, Volume 117, Issue 5, pp 401-414
Date: 20 Apr 2002

Invasive depth of extravillous trophoblast correlates with cellular phenotype: a comparison of intra- and extrauterine implantation sites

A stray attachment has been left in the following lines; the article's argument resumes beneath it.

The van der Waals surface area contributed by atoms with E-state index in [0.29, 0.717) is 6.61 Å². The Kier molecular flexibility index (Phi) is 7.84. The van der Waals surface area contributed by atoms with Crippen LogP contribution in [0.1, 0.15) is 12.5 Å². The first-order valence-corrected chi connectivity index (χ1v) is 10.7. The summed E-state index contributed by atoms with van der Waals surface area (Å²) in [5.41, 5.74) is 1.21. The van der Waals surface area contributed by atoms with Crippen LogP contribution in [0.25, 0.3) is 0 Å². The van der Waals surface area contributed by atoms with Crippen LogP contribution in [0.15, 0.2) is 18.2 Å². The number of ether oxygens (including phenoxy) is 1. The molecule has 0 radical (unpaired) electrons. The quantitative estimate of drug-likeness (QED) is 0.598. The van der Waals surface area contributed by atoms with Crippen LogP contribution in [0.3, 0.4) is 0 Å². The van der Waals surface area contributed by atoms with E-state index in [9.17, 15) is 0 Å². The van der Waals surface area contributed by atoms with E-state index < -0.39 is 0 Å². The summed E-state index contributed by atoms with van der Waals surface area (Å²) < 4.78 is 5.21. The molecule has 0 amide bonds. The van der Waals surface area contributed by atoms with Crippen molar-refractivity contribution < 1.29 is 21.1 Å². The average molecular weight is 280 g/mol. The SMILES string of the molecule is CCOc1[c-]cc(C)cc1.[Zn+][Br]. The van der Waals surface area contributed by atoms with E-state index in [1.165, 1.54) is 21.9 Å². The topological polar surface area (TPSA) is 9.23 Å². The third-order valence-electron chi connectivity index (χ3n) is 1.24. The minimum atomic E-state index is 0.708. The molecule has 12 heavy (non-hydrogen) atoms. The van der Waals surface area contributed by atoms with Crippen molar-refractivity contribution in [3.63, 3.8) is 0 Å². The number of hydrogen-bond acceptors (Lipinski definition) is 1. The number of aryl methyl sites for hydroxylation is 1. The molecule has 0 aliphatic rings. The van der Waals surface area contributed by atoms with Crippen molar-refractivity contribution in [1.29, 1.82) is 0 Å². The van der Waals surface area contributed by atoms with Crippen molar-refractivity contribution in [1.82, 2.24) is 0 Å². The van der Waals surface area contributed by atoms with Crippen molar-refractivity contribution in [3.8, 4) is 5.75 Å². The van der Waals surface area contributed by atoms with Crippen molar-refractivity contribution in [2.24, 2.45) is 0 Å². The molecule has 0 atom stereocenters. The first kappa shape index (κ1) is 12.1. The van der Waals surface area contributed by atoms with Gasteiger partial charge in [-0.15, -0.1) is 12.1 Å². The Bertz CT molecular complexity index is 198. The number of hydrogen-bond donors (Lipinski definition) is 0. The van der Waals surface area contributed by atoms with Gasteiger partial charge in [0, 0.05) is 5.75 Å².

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During intrauterine human placentation, extravillous trophoblast invades uterine tissues starting with proliferating stem cells at the basement membrane of anchoring villi. Transition to the postproliferative invasive phenotype takes place several cell layers distant. Here we show that in intrauterine pregnancies invasive trophoblast comprises three cellular phenotypes: a. Small spindle-shaped trophoblast cells are found along the whole invasive pathway throughout pregnancy. They are embedded in little heterogeneous extracellular matrix but expose only fibronectin receptors (integrins α5β1, αvβ3/5), resulting in a partial integrin-matrix mismatch. b. Large polygonal trophoblast cells are rare in early pregnancy but increase in number towards term. They secrete ample heterogeneous extracellular matrix and expose integrins specifically matching the opposing matrix molecules (integrins α6β4, α5β1). c. Multinucleated giant cells in all stages of pregnancy form a kind of peripheral shell of trophoblast.In contrast to intrauterine pregnancies, in viable tubal pregnancies, Mib-1 expression indicating proliferation, extends deeply into the invasive pathway. Trophoblast cells of the invasive pathway mostly belong to the small spindle-shaped phenotype and secrete little extracellular matrix, mainly fibronectins. At the transition to the second cellular layer of cell columns expression of integrin α6β4 switches to expression of α5β1 and αvβ3/5. Viable tubal pregnancies are characterised by a broad overlap of proliferative with invasive phenotype as well as a general integrin-matrix mismatch. The differences in proliferation patterns, cellular phenotype and matrix-integrin co-localisation may well explain the increase of invasiveness of normal extravillous trophoblast from term intrauterine via early intrauterine to viable tubal pregnancies.

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